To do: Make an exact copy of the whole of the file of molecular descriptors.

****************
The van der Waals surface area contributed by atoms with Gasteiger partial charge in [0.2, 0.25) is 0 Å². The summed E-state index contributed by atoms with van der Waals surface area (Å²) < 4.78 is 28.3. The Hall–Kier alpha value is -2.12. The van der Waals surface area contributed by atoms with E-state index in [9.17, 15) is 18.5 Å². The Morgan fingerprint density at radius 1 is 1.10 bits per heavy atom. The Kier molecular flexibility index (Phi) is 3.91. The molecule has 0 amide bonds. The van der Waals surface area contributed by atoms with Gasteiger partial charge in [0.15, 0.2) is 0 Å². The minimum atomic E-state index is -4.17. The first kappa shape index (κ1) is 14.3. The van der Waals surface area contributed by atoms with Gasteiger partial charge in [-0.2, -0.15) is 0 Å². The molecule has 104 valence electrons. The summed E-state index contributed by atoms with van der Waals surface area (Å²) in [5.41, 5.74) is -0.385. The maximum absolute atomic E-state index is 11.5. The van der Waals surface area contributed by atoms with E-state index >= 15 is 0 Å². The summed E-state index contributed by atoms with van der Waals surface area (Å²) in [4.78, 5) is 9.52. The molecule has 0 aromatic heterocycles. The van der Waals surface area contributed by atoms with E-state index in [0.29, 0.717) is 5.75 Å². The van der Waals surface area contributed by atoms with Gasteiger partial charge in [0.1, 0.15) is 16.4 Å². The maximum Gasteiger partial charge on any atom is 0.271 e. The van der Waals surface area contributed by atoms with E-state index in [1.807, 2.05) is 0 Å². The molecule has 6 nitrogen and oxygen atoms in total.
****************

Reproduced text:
The van der Waals surface area contributed by atoms with Gasteiger partial charge in [0.2, 0.25) is 0 Å². The summed E-state index contributed by atoms with van der Waals surface area (Å²) < 4.78 is 28.3. The Hall–Kier alpha value is -2.12. The van der Waals surface area contributed by atoms with E-state index in [9.17, 15) is 18.5 Å². The Morgan fingerprint density at radius 1 is 1.10 bits per heavy atom. The Kier molecular flexibility index (Phi) is 3.91. The molecule has 0 amide bonds. The van der Waals surface area contributed by atoms with Gasteiger partial charge in [0.15, 0.2) is 0 Å². The minimum atomic E-state index is -4.17. The first kappa shape index (κ1) is 14.3. The van der Waals surface area contributed by atoms with Gasteiger partial charge in [-0.2, -0.15) is 0 Å². The molecule has 104 valence electrons. The summed E-state index contributed by atoms with van der Waals surface area (Å²) in [5.41, 5.74) is -0.385. The maximum absolute atomic E-state index is 11.5. The van der Waals surface area contributed by atoms with E-state index >= 15 is 0 Å². The summed E-state index contributed by atoms with van der Waals surface area (Å²) in [4.78, 5) is 9.52. The molecule has 0 aromatic heterocycles. The van der Waals surface area contributed by atoms with E-state index in [0.29, 0.717) is 5.75 Å². The van der Waals surface area contributed by atoms with Gasteiger partial charge in [0.1, 0.15) is 16.4 Å². The maximum Gasteiger partial charge on any atom is 0.271 e. The van der Waals surface area contributed by atoms with E-state index in [1.807, 2.05) is 0 Å². The molecule has 6 nitrogen and oxygen atoms in total.